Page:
German Chancellor calls for greater data transparency by brands

Angela Merkel, the German Chancellor, has added weight to calls for brands to be more transparent in their use of data, calling for a stricter, unified data protection laws across the European Union.

data-cover-personalisation-2013-460

The German Chancellor came out this weekend advocating tougher data protection terms that would mean internet service providers – including Facebook and Google – would have to be clearer on how users’ data is stored and used.

In a television interview Merkel is reported as saying Germany would take a “very strict position” on any such legislation adding companies such as Facebook need to be more transparent about their use of data.

The statement was in relation to questions about proposed unified data protection laws in the wake of the recent PRISM scandal, which alleged that internet service providers handed over data on their users to intelligence authorities.

The introduction of a pan-European data protection policy would mean internet service providers would also have to unify their data policies, which could also potentially restrict how marketers can target their online campaigns.

Currently, companies such as Facebook and Google need only comply with data protection policies on a country-by-country basis across the EU, where laws vary greatly.

For instance, data protection laws in the UK mean marketers are more at liberty to use data to hone their campaigns, compared to Germany where data protection laws are much stricter.

Moves are already underway to better harmonise data protection laws across the 27 EU members states but this process is subject to much debate with many dissenting voices.

A recent “compromise”, or ‘pro-business’, draft of the bill was proposed last month by the Irish presidency of the EU Council but some commentators argued that it was at complete loggerheads with earlier drafts.

Among the proposals was the call for a directive as opposed to direct legislation, which would arguably make the process of online marketing easier for brands.

The Direct Marketing Association earlier said that previous versions of the bill, which advocated a more harsher terms,  would be “disastrous” for business.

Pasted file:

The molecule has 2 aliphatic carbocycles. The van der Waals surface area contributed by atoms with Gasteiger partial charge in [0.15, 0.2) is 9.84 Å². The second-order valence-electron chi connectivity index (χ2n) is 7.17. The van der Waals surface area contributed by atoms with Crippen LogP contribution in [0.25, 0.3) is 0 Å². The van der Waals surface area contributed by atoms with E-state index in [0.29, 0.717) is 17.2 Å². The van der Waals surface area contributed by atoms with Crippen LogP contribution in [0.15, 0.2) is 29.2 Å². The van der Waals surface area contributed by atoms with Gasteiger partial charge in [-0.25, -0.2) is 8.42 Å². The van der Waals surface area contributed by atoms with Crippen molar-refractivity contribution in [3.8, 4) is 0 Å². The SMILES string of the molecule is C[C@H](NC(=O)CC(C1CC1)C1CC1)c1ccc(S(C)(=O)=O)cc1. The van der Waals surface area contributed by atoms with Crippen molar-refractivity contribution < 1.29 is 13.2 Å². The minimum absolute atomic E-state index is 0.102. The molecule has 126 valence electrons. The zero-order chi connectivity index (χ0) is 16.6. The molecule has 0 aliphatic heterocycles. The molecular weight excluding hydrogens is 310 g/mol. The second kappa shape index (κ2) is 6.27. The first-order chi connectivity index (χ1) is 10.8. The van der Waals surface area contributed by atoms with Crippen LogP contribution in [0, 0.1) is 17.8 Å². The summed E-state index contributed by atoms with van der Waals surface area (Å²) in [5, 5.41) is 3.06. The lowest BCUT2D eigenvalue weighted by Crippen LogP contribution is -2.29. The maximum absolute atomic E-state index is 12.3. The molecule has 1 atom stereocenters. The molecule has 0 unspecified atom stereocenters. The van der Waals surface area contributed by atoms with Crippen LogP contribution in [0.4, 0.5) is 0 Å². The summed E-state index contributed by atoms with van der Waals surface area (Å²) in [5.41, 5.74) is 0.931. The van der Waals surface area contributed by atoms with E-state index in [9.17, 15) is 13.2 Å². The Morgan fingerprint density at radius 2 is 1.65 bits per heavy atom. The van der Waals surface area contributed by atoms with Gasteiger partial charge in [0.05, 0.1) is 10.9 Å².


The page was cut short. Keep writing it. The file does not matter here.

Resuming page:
Recommended

Marks Spencer

M&S poised to launch m-payments trial

Ronan Shields

Marks & Spencer is in the final stages of planning the roll out of a mobile payments trial using an app that lets customers pay for goods via payment details stored on their phone, with the process potentially kicking off as early as next month.

Comments

    Leave a comment

    Close

    Discover even more as a subscriber

    This article is available for subscribers only.

    Sign up now for your access-all-areas pass.

    If you're an existing paid print subscriber find out how to get access here.

    Subscribers enjoy unlimited access to unrivalled coverage of the biggest issues in marketing, alongside practical advice from the digital experts at Econsultancy.

    With a subscription to Marketing Week Premium you will get full access to:

    > World-renowned columnists

    > Analysis & case studies

    > Exclusive leading-edge insight

    > Carefully curated reports & briefings from Econsultancy

    > Plus, much more including a £300 discount for the Festival of Marketing

    Subscribe now

    Got a question?

    Contact us on +44 (0)20 7292 3703 or email customerservices@marketingweek.com

    If you are looking for our Jobs site, please click here

    Subscribers enjoy unlimited access to unrivalled coverage of the biggest issues in marketing, alongside practical advice from the digital experts at Econsultancy.

    With a subscription to Marketing Week Premium you will get full access to:

    > World-renowned columnists

    > Analysis & case studies

    > Exclusive leading-edge insight

    > Carefully curated reports & briefings from Econsultancy

    > Plus, much more including a £300 discount for the Festival of Marketing

    Subscribe now